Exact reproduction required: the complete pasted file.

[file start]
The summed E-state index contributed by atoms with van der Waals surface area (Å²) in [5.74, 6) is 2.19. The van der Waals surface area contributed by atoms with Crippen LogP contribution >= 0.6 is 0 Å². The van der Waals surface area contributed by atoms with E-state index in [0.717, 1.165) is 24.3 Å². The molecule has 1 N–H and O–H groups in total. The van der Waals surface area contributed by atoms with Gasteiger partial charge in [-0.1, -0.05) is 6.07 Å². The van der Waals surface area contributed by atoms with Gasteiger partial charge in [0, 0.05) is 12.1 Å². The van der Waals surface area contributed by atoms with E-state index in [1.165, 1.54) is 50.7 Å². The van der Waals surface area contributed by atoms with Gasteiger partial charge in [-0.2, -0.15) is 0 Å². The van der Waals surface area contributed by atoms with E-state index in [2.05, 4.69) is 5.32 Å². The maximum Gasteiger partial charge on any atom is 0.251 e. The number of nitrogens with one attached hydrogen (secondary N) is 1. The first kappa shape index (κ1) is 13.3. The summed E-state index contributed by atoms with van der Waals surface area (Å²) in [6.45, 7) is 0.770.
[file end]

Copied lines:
The summed E-state index contributed by atoms with van der Waals surface area (Å²) in [5.74, 6) is 2.19. The van der Waals surface area contributed by atoms with Crippen LogP contribution >= 0.6 is 0 Å². The van der Waals surface area contributed by atoms with E-state index in [0.717, 1.165) is 24.3 Å². The molecule has 1 N–H and O–H groups in total. The van der Waals surface area contributed by atoms with Gasteiger partial charge in [-0.1, -0.05) is 6.07 Å². The van der Waals surface area contributed by atoms with Gasteiger partial charge in [0, 0.05) is 12.1 Å². The van der Waals surface area contributed by atoms with E-state index in [1.165, 1.54) is 50.7 Å². The van der Waals surface area contributed by atoms with Gasteiger partial charge in [-0.2, -0.15) is 0 Å². The van der Waals surface area contributed by atoms with E-state index in [2.05, 4.69) is 5.32 Å². The maximum Gasteiger partial charge on any atom is 0.251 e. The number of nitrogens with one attached hydrogen (secondary N) is 1. The first kappa shape index (κ1) is 13.3. The summed E-state index contributed by atoms with van der Waals surface area (Å²) in [6.45, 7) is 0.770.